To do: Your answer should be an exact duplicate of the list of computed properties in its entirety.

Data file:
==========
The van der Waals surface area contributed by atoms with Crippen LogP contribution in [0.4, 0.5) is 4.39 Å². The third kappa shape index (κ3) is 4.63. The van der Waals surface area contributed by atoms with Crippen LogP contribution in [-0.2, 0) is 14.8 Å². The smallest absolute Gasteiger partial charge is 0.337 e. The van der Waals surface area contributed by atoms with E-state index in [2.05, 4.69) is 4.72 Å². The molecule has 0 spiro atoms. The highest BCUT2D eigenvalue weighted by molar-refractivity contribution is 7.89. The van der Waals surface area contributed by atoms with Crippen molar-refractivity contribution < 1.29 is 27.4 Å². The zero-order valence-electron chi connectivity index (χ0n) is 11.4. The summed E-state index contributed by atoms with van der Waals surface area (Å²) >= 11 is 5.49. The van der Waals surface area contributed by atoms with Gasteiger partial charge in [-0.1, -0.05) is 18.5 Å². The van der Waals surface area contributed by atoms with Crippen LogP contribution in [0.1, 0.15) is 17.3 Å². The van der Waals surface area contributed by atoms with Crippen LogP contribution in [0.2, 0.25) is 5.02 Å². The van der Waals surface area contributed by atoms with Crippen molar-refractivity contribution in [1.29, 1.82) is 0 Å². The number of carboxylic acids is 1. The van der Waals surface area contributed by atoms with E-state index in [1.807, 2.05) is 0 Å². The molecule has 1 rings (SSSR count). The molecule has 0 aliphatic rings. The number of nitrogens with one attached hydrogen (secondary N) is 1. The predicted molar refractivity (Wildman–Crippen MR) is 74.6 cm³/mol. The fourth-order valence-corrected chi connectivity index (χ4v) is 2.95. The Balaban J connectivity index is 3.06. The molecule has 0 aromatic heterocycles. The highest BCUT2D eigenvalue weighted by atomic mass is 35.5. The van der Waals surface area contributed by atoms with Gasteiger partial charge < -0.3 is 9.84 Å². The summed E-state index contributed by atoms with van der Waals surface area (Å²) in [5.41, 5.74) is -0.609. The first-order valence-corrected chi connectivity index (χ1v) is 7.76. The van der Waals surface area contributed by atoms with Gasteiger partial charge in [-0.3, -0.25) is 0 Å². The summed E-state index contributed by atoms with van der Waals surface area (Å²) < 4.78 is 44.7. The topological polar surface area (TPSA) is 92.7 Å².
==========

The van der Waals surface area contributed by atoms with Crippen LogP contribution in [0.4, 0.5) is 4.39 Å². The third kappa shape index (κ3) is 4.63. The van der Waals surface area contributed by atoms with Crippen LogP contribution in [-0.2, 0) is 14.8 Å². The smallest absolute Gasteiger partial charge is 0.337 e. The van der Waals surface area contributed by atoms with E-state index in [2.05, 4.69) is 4.72 Å². The molecule has 0 spiro atoms. The highest BCUT2D eigenvalue weighted by molar-refractivity contribution is 7.89. The van der Waals surface area contributed by atoms with Crippen molar-refractivity contribution < 1.29 is 27.4 Å². The zero-order valence-electron chi connectivity index (χ0n) is 11.4. The summed E-state index contributed by atoms with van der Waals surface area (Å²) >= 11 is 5.49. The van der Waals surface area contributed by atoms with Gasteiger partial charge in [-0.1, -0.05) is 18.5 Å². The van der Waals surface area contributed by atoms with Crippen LogP contribution in [0.1, 0.15) is 17.3 Å². The van der Waals surface area contributed by atoms with Crippen LogP contribution in [0.2, 0.25) is 5.02 Å². The van der Waals surface area contributed by atoms with Crippen molar-refractivity contribution in [1.29, 1.82) is 0 Å². The number of carboxylic acids is 1. The van der Waals surface area contributed by atoms with E-state index in [1.807, 2.05) is 0 Å². The molecule has 1 rings (SSSR count). The molecule has 0 aliphatic rings. The number of nitrogens with one attached hydrogen (secondary N) is 1. The predicted molar refractivity (Wildman–Crippen MR) is 74.6 cm³/mol. The fourth-order valence-corrected chi connectivity index (χ4v) is 2.95. The Balaban J connectivity index is 3.06. The molecule has 0 aromatic heterocycles. The highest BCUT2D eigenvalue weighted by atomic mass is 35.5. The van der Waals surface area contributed by atoms with Gasteiger partial charge < -0.3 is 9.84 Å². The summed E-state index contributed by atoms with van der Waals surface area (Å²) in [5.41, 5.74) is -0.609. The first-order valence-corrected chi connectivity index (χ1v) is 7.76. The van der Waals surface area contributed by atoms with Gasteiger partial charge in [-0.3, -0.25) is 0 Å². The summed E-state index contributed by atoms with van der Waals surface area (Å²) < 4.78 is 44.7. The topological polar surface area (TPSA) is 92.7 Å².